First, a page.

The Minding the Future column of HDSR is devoted to pre-college education. To get a snapshot of how high school students and teachers react to the arrival of ChatGPT, the column’s editor, Nicole Lazar, recruited three teachers and seven students from her local high school, and reported the findings in “Perils and Opportunities of ChatGPT: A High School Perspective” (Lazar et al., 2023). Because ChatGPT has been the talk of the town, or rather the world, perhaps no findings would truly surprise most of us. Nevertheless, I never thought about ChatGPT as a “rubber duck debugger” and I smiled when I read the same emphasis by the teachers and students that ChatGPT, as a technology, is neither good nor bad. Such seemingly obvious emphases are at the core of preparing our young minds to develop intellectual mutuality for appreciating and navigating the increasingly more nuanced world, where making informed judgment and considered decisions and taking responsibility of ones’ actions is essential for world peace and for sustaining the Homo sapiens.
My smile widened as I continued in issue 5.4 with a machine learning–based literature review conducted by Koby Mike, Benny Kimelfeld, and Orit Hazzan (2023), studying “The Birth of a New Discipline: Data Science Education.” The study clustered over 1,000 articles into a framework of 26 clusters, which are further categorized into five superclusters: (a) curriculum, (b) pedagogy, (c) STEM skills, (d) domain adaptation, and (e) social aspects. Collectively, they display how HSI acts upon itself for enhancement via perhaps the most effective means we humans ever created for the enhancement—that is, education—and how AI helps to reveal and provide access to this enhancement. The first two superclusters cover broadly what to teach and how to teach, and the last three address the ecosystematic need of data science: substantive applications and technical skills; and societal impact, interactions, and interventions, respectively. Studies as such are never complete, especially with the rapidly evolving nature of data science and AI. Nevertheless, there is so much to learn from and reflect upon this one study, and indeed it would take an even longer editorial to document my thoughts prompted by reading it.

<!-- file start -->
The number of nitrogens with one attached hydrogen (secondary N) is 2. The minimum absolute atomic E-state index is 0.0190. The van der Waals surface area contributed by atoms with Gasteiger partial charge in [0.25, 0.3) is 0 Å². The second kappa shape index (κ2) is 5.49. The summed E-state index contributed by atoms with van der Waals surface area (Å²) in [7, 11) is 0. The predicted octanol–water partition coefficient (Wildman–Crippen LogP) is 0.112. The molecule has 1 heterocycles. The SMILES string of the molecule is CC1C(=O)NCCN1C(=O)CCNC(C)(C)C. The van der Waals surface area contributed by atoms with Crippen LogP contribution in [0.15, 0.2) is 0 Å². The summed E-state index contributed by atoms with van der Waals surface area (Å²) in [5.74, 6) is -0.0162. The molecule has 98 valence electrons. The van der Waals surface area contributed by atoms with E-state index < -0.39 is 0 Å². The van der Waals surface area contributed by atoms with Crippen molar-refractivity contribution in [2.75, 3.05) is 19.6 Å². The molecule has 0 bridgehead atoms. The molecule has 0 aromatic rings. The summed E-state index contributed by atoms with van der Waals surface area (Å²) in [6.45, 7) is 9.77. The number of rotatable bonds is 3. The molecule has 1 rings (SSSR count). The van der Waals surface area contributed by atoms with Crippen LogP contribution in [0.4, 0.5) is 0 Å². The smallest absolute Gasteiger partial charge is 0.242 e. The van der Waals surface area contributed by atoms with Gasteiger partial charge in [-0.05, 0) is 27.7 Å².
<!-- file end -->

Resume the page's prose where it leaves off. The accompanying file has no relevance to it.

But I must end this editorial in order to catch the last ship to the digital platform for launching HDSR’s 21st issue, an auspicious number to signal HDSR’s transition into adulthood. At the risk of appearing to transition from statistician to numerologist, I will end with a quote by Dr. Seema Iyer in her interview (Iyer et al., 2023), where ‘21st’ is also a nod to maturity. She speaks of mutual data science skills—skills challenging to impart, because they demand instructors themselves to possess sufficient experience and appreciation. That is precisely why we need to tape into our HSI and learn more from each other. Only then can we collectively elevate both the maturity of data science and data science education.
“Those are the kind of skills that I think of as a 21st century skill: to take, again, a very broad view of what data might even look like, and creating some algorithms and creating some rules and assumptions so that you can convert that information that's just coming at us into some type of sensemaking.” (Iyer et al., 2023)
Xiao-Li Meng has no financial or non-financial disclosures to share for this editorial.
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©2023 Xiao-Li Meng. This editorial is licensed under a Creative Commons Attribution (CC BY 4.0) International license, except where otherwise indicated with respect to particular material included in the editorial.